Morocco's fast-rising aviation industry spreads its wings
Morocco is undeniably becoming a strategic platform to address the African continent. An increasing number of global companies choose to step in, first in Morocco, to then gain a faster access to other African markets. Its geographic proximity to Europe, its political stability and its competitive workforce constitute a powerful advantage.
This is especially true for the aeronautics sub-contracting market. However, the country has still a long way to go to be among the top performers in this sector.
The Moroccan aeronautics sector is enjoying an annual growth rate of 15% to 20% (with a slight softening to 13.8% in 2013 according to the Moroccan Office des Changes). Today, over 100 companies in the aeronautical sector are based there, employing over 8,000 people in total.
Nevertheless, in order to become a heavyweight player in the sub-contracting market, Morocco will need to manufacture more complex components and improve its training programs to meet the needs of global aircraft manufacturers.
Indeed, several countries are competing in the sub-contracting market such as Mexico, India or Malaysia. Even though the Moroccan aerospace and defense sector was in the worldwide top 8 recipients of inward investment between 2001 and 2011, some of its competitor countries offer lower-priced labor.
Consequently, Morocco has to counterbalance by producing more complex parts and by improving the efficiency of its local supply chain (i.e. licensing local distributors).
To become a key player and to attract global manufacturers, a significant pool of high-skilled personnel is required. The estimate is that 20,000 people will be needed by 2020 in this industry. This applies mostly to machinists and technicians levels, since there are already enough Moroccan engineers specialized in aeronautics.
The Institute of Aeronautics Professions and the ISMALA were hence established to quickly redirect and complement Morocco's public sector educational system which was not taking aeronautics as a priority.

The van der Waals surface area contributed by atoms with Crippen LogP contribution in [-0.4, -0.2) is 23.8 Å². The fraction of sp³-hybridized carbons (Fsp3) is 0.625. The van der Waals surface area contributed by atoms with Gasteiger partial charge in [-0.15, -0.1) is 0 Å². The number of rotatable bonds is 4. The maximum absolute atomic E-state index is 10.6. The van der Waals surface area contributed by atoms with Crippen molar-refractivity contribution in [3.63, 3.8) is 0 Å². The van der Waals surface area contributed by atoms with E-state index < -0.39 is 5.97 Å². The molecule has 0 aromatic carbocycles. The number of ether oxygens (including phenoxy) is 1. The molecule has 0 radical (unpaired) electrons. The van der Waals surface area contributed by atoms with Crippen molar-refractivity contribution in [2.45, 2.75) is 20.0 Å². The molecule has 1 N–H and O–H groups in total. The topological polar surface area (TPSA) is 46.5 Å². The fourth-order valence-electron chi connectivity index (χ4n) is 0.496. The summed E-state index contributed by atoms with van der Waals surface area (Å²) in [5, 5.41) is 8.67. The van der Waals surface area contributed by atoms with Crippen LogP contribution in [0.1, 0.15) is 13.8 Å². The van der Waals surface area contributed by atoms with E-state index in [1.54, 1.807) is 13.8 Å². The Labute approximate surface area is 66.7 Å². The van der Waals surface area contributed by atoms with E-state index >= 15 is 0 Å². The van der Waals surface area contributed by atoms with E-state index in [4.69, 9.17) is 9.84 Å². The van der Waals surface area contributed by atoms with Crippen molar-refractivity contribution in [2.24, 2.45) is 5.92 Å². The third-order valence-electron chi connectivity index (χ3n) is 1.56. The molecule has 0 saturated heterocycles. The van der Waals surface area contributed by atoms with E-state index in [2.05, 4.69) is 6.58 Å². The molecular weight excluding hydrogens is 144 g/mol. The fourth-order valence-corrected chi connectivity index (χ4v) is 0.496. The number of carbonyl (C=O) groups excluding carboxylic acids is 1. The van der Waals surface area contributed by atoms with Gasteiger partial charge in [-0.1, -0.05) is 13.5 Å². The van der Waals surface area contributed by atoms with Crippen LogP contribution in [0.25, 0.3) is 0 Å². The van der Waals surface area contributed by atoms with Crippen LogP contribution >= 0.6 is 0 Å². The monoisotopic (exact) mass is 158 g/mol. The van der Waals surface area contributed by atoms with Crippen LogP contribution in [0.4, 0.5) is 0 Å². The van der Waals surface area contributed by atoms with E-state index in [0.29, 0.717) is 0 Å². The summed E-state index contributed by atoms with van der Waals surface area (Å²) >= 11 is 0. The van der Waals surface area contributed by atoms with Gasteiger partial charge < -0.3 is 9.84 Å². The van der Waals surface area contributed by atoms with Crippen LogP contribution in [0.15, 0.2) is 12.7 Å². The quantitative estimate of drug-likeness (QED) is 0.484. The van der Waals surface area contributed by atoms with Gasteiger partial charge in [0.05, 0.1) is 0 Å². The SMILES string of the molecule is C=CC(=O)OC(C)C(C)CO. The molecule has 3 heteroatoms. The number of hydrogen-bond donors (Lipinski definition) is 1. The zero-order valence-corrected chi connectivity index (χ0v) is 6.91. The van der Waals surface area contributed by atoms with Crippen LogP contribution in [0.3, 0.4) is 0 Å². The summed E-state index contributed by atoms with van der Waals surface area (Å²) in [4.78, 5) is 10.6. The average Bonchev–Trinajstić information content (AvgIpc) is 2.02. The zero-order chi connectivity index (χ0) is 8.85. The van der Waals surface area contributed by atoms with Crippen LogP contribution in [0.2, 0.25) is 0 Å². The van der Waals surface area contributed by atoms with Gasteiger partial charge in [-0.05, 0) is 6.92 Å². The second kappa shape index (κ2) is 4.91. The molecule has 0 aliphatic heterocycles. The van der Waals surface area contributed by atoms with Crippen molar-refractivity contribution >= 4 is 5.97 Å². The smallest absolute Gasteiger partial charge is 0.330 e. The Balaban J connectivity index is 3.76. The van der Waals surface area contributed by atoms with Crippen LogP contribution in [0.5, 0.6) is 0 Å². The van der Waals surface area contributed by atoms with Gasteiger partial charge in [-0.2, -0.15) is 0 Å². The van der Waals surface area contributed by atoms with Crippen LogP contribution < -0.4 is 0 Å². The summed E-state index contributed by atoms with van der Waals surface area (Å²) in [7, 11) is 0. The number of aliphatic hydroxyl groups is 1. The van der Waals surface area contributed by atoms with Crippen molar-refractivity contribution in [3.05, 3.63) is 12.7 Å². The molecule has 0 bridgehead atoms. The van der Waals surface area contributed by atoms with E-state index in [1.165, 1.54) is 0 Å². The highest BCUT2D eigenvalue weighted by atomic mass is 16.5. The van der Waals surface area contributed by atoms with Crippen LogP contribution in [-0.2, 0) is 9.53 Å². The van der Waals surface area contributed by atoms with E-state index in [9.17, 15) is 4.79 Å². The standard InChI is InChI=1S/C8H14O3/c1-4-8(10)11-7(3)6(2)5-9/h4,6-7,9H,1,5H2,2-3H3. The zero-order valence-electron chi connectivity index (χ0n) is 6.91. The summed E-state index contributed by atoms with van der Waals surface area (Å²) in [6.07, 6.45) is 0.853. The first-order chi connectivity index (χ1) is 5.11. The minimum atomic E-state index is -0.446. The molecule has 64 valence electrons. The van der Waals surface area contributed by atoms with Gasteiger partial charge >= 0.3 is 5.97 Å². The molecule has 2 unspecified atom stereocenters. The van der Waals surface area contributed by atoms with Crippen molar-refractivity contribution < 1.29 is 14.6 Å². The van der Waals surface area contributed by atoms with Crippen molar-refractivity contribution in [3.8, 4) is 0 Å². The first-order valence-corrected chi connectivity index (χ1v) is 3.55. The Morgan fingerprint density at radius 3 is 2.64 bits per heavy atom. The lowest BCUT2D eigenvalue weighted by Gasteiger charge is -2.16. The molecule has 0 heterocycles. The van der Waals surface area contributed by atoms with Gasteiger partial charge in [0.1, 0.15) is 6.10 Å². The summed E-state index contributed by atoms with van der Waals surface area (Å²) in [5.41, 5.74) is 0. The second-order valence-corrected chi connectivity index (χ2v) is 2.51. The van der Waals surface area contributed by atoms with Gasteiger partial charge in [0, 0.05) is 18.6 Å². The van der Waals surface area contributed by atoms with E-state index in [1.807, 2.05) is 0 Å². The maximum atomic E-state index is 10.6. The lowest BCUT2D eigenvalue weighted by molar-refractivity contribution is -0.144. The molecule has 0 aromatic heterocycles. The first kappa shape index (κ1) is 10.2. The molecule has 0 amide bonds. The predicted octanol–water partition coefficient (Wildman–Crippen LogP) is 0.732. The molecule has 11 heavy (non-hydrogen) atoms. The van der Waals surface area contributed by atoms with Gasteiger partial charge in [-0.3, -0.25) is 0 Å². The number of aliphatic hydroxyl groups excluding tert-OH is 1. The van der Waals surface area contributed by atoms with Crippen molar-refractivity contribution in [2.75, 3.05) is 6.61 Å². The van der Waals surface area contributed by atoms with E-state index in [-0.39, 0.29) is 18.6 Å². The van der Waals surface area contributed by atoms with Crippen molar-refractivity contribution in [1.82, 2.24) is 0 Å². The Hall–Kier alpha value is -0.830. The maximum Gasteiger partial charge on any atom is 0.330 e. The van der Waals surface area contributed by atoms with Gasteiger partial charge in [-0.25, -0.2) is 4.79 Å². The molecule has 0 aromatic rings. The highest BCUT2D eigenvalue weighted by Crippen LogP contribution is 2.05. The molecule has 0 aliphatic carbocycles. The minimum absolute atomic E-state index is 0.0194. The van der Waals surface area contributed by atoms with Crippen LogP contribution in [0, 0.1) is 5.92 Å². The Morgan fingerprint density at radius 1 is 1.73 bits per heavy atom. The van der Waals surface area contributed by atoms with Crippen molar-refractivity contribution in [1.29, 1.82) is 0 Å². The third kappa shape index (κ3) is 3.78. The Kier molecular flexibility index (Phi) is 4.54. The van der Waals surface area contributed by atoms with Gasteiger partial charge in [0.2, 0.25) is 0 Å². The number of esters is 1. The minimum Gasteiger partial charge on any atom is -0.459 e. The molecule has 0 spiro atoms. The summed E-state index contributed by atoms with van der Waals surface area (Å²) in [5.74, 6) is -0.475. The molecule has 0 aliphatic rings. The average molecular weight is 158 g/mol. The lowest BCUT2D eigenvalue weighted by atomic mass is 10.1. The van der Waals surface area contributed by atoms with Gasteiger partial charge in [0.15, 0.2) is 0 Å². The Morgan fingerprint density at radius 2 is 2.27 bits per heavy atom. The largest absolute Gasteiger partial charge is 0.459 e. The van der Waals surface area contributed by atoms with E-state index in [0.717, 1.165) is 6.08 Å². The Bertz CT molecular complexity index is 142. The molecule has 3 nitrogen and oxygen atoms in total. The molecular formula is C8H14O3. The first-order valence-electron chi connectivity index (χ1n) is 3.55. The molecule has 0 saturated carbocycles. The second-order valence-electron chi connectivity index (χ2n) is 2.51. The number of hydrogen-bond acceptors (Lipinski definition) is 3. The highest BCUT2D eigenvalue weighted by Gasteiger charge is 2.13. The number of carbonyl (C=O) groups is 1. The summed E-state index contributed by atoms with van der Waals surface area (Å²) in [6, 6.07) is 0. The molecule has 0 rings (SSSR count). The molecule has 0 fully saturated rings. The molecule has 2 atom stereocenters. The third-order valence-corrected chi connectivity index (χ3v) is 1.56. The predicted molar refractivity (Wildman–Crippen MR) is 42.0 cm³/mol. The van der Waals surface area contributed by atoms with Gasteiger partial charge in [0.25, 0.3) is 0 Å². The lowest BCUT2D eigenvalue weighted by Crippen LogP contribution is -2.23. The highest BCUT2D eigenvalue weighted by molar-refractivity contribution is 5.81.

Since then, more than 1,500 people have graduated from these institutes but aeronautics manufacturers still have to train young machinists in-house for an average of two years before they are completely up to speed.
Another influential factor for Morocco's aeronautics industry future is Bombardier's on-going establishment in the country scheduled to open at the end of this year; first plant on the African continent enabling the company to sell several of its aircrafts, well suited for the continent needs. This location choice is not random, but largely due to Moroccan incentives and tax benefits (not revealed but said to be close to $20 million).
his calculated move by the Moroccan authorities will have a big impact on the aeronautics industry and provide multiple business opportunities in this sector, especially for sub-contractors.
The government also created a free zone for aeronautics companies close to Casablanca's airport. The American company Alcoa Fastening Systems has already chosen to set up there and will benefit from VAT and corporate tax exemption among other incentives.
In 2012, Morocco's aeronautics exports exceeded its imports for the first time. The country has already achieved to attract several major global players but it seems that they are not yet planning to produce entire airplanes in the country.
Morocco needs to overcome its training challenge and create more added-value to be able to succeed in the aeronautics sector. If it does, Morocco will have put Africa on the map of the aeronautics sector.